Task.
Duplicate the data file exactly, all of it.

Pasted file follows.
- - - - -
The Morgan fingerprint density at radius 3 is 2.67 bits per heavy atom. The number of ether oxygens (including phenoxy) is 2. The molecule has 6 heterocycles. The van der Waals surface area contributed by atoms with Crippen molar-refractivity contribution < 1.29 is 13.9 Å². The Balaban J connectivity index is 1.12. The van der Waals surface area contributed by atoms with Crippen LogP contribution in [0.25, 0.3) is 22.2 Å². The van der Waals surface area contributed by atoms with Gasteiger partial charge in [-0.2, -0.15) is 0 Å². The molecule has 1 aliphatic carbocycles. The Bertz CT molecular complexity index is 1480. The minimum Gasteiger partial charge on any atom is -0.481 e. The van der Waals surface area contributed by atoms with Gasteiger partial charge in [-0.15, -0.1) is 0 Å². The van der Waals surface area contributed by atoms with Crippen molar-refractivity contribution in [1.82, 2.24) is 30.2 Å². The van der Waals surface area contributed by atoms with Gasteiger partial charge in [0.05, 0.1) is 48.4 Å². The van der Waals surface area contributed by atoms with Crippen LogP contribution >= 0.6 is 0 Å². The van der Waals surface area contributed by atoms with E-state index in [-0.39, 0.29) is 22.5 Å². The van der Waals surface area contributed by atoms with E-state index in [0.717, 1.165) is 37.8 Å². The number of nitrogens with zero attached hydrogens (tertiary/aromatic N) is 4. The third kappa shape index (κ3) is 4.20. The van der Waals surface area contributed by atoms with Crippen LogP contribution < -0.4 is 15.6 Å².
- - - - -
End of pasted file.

The Morgan fingerprint density at radius 3 is 2.67 bits per heavy atom. The number of ether oxygens (including phenoxy) is 2. The molecule has 6 heterocycles. The van der Waals surface area contributed by atoms with Crippen molar-refractivity contribution < 1.29 is 13.9 Å². The Balaban J connectivity index is 1.12. The van der Waals surface area contributed by atoms with Crippen LogP contribution in [0.25, 0.3) is 22.2 Å². The van der Waals surface area contributed by atoms with Gasteiger partial charge in [-0.2, -0.15) is 0 Å². The molecule has 1 aliphatic carbocycles. The Bertz CT molecular complexity index is 1480. The minimum Gasteiger partial charge on any atom is -0.481 e. The van der Waals surface area contributed by atoms with Gasteiger partial charge in [-0.15, -0.1) is 0 Å². The van der Waals surface area contributed by atoms with Crippen molar-refractivity contribution in [1.82, 2.24) is 30.2 Å². The van der Waals surface area contributed by atoms with Gasteiger partial charge in [0.05, 0.1) is 48.4 Å². The van der Waals surface area contributed by atoms with Crippen LogP contribution >= 0.6 is 0 Å². The van der Waals surface area contributed by atoms with E-state index in [-0.39, 0.29) is 22.5 Å². The van der Waals surface area contributed by atoms with E-state index in [0.717, 1.165) is 37.8 Å². The number of nitrogens with zero attached hydrogens (tertiary/aromatic N) is 4. The third kappa shape index (κ3) is 4.20. The van der Waals surface area contributed by atoms with Crippen LogP contribution < -0.4 is 15.6 Å².